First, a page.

But these are not exceptions to the rule that you must respond to the lawsuit in court. If you get sued, the FDCPA no longer applies in that way. You must respond or they will get a default judgment against you, and the next you will hear about it will be when they garnish your wages or bank accounts. Don’t let that happen.

Disputing and demanding verification would be much easier, no doubt, but it doesn’t work at this point.

Don’t look for the “easy” way. Look for the RIGHT way.

 

Debt Verification – How to Protect Yourself

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Debt Collector Dirty Tricks

The Debt Collection Business

For a free copy of this article in pdf form, click here: Debt Collector Dirty Tricks

Debt Collectors

At its best, debt collection is a hard business. They’re trying to force people who are already making tough choices to make different choices. To make a person give up food or insurance to pay a bill for something that’s already come and gone is hard to do. And even when the choice isn’t quite that stark, there’s always the challenge of making someone give up what they want NOW for what they used to want THEN.

On the other hand, most people do want to pay their bills, and they feel guilty and embarrassed when they don’t. The debt collectors know and use those facts regularly. You might consider efforts to trigger those feelings “dirty tricks,” but we won’t discuss them other than in certain extreme ways the debt collectors play their cards.

Debtors

People who owe money also usually feel, and are, vulnerable to various bad things, and many of the dirtiest tricks use this fact against them. From a slightly different angle, one of the things that get people into debt trouble in the first place is hope or optimism – they overestimate what they can or will do or they look for an easy way out. This can make them easy suckers for scams, from get-rich-quick scams to get-out-of-debt scams. But what concerns us most for purposes of this article is that it causes them to overestimate what they can pay or for how long they can do it. Thus there’s a tendency for people to make agreements they can’t keep.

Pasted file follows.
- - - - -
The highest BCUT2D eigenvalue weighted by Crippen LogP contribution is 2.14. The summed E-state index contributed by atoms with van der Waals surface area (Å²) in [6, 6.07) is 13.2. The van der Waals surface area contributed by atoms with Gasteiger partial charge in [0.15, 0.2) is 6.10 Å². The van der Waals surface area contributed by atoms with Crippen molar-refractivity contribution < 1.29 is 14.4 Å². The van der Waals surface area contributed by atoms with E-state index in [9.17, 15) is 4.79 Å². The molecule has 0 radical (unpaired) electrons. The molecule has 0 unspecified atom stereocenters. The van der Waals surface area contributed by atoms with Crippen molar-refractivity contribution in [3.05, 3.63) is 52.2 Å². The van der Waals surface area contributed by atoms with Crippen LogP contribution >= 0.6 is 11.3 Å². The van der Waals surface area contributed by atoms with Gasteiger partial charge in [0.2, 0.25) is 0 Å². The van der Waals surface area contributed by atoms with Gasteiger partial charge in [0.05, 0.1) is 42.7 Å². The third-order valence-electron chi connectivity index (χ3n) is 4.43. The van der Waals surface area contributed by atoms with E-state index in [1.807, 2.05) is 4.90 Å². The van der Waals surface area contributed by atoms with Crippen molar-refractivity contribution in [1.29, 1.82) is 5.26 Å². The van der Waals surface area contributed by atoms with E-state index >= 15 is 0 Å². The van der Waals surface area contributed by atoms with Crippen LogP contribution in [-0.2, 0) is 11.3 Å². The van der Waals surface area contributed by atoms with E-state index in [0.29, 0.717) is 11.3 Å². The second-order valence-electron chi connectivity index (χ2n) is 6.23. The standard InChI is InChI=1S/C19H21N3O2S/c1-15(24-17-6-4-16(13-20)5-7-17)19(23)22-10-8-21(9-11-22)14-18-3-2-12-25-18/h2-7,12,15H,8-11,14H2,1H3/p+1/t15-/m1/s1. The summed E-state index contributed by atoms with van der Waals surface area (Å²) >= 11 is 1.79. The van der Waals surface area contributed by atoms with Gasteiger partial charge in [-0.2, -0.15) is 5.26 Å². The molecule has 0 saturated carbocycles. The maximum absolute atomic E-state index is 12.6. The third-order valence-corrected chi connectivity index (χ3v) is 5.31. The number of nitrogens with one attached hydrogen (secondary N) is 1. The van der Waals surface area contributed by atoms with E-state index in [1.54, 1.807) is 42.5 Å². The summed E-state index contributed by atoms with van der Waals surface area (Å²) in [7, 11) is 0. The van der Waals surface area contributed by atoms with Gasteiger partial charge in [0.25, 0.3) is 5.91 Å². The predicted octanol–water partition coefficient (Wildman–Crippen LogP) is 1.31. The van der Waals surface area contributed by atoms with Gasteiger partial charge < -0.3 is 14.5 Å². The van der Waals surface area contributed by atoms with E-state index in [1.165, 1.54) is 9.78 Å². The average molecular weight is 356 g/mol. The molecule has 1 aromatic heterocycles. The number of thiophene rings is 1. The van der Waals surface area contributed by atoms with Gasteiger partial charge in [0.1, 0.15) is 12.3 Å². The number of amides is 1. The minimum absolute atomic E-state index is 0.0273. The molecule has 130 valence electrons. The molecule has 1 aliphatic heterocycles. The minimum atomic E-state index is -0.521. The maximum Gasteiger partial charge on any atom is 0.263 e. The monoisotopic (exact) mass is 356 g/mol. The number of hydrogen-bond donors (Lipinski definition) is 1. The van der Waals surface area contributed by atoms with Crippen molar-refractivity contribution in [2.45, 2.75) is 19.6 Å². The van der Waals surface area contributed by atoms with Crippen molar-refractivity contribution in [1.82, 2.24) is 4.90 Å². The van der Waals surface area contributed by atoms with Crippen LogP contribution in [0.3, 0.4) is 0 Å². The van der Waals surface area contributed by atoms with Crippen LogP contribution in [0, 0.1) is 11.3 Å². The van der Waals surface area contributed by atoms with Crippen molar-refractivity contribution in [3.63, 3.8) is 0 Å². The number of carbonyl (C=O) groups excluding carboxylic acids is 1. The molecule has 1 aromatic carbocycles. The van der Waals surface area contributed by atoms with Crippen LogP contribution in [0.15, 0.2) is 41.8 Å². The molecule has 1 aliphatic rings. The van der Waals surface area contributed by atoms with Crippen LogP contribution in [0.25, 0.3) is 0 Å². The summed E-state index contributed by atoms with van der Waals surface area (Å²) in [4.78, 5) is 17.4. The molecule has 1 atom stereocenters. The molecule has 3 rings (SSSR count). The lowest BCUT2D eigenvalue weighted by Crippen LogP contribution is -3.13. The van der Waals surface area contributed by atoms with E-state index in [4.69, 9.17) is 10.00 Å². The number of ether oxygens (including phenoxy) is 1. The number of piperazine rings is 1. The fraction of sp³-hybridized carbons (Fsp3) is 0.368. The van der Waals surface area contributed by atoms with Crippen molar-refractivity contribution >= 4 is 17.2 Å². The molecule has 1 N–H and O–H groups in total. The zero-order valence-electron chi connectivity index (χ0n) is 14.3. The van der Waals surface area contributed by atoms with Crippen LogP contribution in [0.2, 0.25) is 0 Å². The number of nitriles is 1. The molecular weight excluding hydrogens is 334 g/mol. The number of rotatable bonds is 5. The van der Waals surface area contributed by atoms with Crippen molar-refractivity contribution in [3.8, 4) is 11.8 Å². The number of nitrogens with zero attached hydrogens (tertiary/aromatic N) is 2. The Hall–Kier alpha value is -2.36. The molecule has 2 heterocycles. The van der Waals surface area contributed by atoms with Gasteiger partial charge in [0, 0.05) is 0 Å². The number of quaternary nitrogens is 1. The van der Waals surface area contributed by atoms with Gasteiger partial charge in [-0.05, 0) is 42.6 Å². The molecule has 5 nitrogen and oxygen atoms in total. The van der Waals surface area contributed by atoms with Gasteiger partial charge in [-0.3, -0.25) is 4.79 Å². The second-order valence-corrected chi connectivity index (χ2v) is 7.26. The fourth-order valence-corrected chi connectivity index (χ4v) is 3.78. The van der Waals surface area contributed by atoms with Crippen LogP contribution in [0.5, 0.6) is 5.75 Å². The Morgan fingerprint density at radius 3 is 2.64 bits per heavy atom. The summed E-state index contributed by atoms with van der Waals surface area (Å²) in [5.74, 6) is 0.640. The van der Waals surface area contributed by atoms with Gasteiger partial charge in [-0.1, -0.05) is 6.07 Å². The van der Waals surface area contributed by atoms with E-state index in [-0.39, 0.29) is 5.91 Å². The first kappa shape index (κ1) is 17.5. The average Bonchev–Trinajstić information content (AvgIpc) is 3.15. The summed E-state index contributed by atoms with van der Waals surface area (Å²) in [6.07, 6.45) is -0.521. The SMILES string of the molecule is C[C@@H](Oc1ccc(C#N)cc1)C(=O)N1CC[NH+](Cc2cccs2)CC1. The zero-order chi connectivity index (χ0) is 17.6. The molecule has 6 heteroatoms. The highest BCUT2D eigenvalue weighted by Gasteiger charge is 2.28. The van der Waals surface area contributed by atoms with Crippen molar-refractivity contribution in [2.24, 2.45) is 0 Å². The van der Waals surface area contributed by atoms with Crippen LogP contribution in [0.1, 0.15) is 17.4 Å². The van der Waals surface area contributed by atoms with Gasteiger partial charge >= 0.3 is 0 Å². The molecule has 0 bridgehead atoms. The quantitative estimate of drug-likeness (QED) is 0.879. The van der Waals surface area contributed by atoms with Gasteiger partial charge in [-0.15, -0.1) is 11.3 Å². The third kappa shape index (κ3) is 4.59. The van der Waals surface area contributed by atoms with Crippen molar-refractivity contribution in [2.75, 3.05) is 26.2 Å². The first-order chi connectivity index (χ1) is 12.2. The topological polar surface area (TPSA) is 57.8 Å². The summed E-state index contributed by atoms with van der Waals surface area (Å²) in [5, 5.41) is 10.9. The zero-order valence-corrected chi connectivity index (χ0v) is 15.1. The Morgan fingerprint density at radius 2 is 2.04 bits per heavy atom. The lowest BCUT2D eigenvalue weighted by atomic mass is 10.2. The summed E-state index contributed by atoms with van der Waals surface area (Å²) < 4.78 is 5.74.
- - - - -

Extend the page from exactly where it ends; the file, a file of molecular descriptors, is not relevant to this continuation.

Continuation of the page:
In this article, we’ll discuss a few of the tricks the debt collectors play to use the weaknesses of people in debt against them so that you can recognize and prepare for them. We also have a report that you can get for free that has many more of the worst of the tricks.

I have found that a lot of people come to us after doing some things that hurt their rights. Part of our mission is to protect some of those rights before they get lost or damaged. We want to catch people earlier in the debt cycle, in other words. If you give the wrong person money, it’s almost impossible to get it back.

A Few Preliminary Words

There are a few things I will say before getting into the scams and tricks. First, the Fair Debt Collection Practices Act (FDCPA) makes almost all of the tricks we discuss here illegal. But some of them are not, as we will discuss.

The FDCPA generally requires fair-dealing and honesty of the debt collectors, and it makes deception and “misleading” behaviors illegal. It also gives them certain affirmative requirements. But it applies only to “debt collectors” as that term is defined, and there is currently a lot of uncertainty about exactly what the term means and just who is a debt collector even among legitimate operators, and there are a lot of crooks out there, too.

What there is really no doubt about at all is that debt collectors, whether they are within the definition of the FDCPA or not, will do almost anything to get your money. You know that. We can only list and describe a relatively few of their tricks, but you need to develop the habit of extreme caution and skepticism towards anybody who’s trying to get you to give them some money. You need PROOF of every aspect of what they’re saying, because, as we all know, paying the wrong person a bill we really owe doesn’t do any good at all – it just means we’re going to double-pay.

No legitimate debt collector will require you to act immediately the first time you hear from them. Don’t let them hurry you into lowering your standards of proof – that’s the key to all of their other tricks.

A Few of Their Tricks